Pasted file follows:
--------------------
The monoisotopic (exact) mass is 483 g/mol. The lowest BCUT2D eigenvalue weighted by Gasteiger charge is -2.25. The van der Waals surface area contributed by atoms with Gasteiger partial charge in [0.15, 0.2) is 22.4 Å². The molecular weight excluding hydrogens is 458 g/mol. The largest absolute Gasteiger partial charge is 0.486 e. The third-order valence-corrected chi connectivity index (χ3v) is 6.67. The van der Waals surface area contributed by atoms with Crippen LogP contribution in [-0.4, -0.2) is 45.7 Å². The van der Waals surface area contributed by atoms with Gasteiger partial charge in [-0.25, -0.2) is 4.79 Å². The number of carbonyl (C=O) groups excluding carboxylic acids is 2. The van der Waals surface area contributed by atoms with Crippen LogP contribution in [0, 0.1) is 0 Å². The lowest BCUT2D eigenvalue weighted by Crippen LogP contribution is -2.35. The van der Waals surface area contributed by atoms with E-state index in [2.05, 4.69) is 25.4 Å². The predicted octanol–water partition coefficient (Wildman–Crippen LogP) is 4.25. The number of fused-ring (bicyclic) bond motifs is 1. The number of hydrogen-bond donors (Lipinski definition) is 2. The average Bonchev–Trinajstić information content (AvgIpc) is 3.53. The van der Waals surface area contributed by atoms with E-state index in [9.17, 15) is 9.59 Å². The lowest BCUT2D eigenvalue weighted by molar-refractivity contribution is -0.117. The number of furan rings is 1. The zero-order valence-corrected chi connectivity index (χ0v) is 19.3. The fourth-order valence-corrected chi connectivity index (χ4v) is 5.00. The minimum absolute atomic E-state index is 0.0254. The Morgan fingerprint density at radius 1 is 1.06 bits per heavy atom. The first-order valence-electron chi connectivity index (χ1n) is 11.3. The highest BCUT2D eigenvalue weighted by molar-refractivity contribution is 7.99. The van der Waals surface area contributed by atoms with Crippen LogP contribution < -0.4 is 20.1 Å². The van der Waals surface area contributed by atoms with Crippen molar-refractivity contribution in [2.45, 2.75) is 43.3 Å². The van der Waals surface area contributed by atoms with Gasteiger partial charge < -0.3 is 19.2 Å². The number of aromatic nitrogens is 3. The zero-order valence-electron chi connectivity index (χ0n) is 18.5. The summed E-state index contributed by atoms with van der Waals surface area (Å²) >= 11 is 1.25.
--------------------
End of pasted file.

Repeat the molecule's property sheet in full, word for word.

The monoisotopic (exact) mass is 483 g/mol. The lowest BCUT2D eigenvalue weighted by Gasteiger charge is -2.25. The van der Waals surface area contributed by atoms with Gasteiger partial charge in [0.15, 0.2) is 22.4 Å². The molecular weight excluding hydrogens is 458 g/mol. The largest absolute Gasteiger partial charge is 0.486 e. The third-order valence-corrected chi connectivity index (χ3v) is 6.67. The van der Waals surface area contributed by atoms with Crippen LogP contribution in [-0.4, -0.2) is 45.7 Å². The van der Waals surface area contributed by atoms with Gasteiger partial charge in [-0.25, -0.2) is 4.79 Å². The number of carbonyl (C=O) groups excluding carboxylic acids is 2. The van der Waals surface area contributed by atoms with Crippen LogP contribution in [0, 0.1) is 0 Å². The lowest BCUT2D eigenvalue weighted by Crippen LogP contribution is -2.35. The van der Waals surface area contributed by atoms with E-state index in [2.05, 4.69) is 25.4 Å². The predicted octanol–water partition coefficient (Wildman–Crippen LogP) is 4.25. The number of fused-ring (bicyclic) bond motifs is 1. The number of hydrogen-bond donors (Lipinski definition) is 2. The average Bonchev–Trinajstić information content (AvgIpc) is 3.53. The van der Waals surface area contributed by atoms with E-state index in [9.17, 15) is 9.59 Å². The lowest BCUT2D eigenvalue weighted by molar-refractivity contribution is -0.117. The number of furan rings is 1. The zero-order valence-corrected chi connectivity index (χ0v) is 19.3. The fourth-order valence-corrected chi connectivity index (χ4v) is 5.00. The minimum absolute atomic E-state index is 0.0254. The Morgan fingerprint density at radius 1 is 1.06 bits per heavy atom. The first-order valence-electron chi connectivity index (χ1n) is 11.3. The highest BCUT2D eigenvalue weighted by molar-refractivity contribution is 7.99. The van der Waals surface area contributed by atoms with Crippen LogP contribution < -0.4 is 20.1 Å². The van der Waals surface area contributed by atoms with Crippen molar-refractivity contribution in [2.45, 2.75) is 43.3 Å². The van der Waals surface area contributed by atoms with Gasteiger partial charge < -0.3 is 19.2 Å². The number of aromatic nitrogens is 3. The zero-order valence-electron chi connectivity index (χ0n) is 18.5. The summed E-state index contributed by atoms with van der Waals surface area (Å²) >= 11 is 1.25.